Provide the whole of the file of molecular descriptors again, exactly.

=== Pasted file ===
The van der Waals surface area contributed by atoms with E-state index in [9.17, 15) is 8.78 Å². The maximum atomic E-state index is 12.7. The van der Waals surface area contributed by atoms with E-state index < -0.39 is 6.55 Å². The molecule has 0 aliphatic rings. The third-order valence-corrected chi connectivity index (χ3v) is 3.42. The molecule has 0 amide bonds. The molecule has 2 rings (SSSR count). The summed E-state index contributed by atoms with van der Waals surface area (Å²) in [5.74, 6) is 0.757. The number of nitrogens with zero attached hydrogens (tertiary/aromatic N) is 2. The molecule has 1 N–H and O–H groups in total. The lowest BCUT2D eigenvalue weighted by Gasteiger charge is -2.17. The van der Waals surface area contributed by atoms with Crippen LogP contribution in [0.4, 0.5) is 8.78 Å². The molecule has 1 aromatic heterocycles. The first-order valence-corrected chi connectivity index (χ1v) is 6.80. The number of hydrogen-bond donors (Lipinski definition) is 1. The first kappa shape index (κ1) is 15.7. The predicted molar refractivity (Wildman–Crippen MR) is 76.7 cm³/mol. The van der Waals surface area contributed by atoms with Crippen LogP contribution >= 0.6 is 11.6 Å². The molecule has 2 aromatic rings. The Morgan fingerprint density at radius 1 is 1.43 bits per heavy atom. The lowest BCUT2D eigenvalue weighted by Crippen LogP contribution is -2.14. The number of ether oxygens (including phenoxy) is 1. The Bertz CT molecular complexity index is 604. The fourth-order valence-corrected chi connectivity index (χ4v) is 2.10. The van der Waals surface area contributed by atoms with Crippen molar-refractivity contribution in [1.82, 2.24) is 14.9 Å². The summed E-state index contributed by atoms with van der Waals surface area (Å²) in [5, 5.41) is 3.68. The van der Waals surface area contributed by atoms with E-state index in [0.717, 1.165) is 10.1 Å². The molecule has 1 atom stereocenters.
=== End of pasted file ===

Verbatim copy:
The van der Waals surface area contributed by atoms with E-state index in [9.17, 15) is 8.78 Å². The maximum atomic E-state index is 12.7. The van der Waals surface area contributed by atoms with E-state index < -0.39 is 6.55 Å². The molecule has 0 aliphatic rings. The third-order valence-corrected chi connectivity index (χ3v) is 3.42. The molecule has 0 amide bonds. The molecule has 2 rings (SSSR count). The summed E-state index contributed by atoms with van der Waals surface area (Å²) in [5.74, 6) is 0.757. The number of nitrogens with zero attached hydrogens (tertiary/aromatic N) is 2. The molecule has 1 N–H and O–H groups in total. The lowest BCUT2D eigenvalue weighted by Gasteiger charge is -2.17. The van der Waals surface area contributed by atoms with Crippen LogP contribution in [0.4, 0.5) is 8.78 Å². The molecule has 1 aromatic heterocycles. The first-order valence-corrected chi connectivity index (χ1v) is 6.80. The number of hydrogen-bond donors (Lipinski definition) is 1. The first kappa shape index (κ1) is 15.7. The predicted molar refractivity (Wildman–Crippen MR) is 76.7 cm³/mol. The van der Waals surface area contributed by atoms with Crippen LogP contribution >= 0.6 is 11.6 Å². The molecule has 2 aromatic rings. The Morgan fingerprint density at radius 1 is 1.43 bits per heavy atom. The lowest BCUT2D eigenvalue weighted by Crippen LogP contribution is -2.14. The number of ether oxygens (including phenoxy) is 1. The Bertz CT molecular complexity index is 604. The fourth-order valence-corrected chi connectivity index (χ4v) is 2.10. The van der Waals surface area contributed by atoms with Crippen molar-refractivity contribution in [1.82, 2.24) is 14.9 Å². The summed E-state index contributed by atoms with van der Waals surface area (Å²) in [5, 5.41) is 3.68. The van der Waals surface area contributed by atoms with E-state index in [0.717, 1.165) is 10.1 Å². The molecule has 1 atom stereocenters.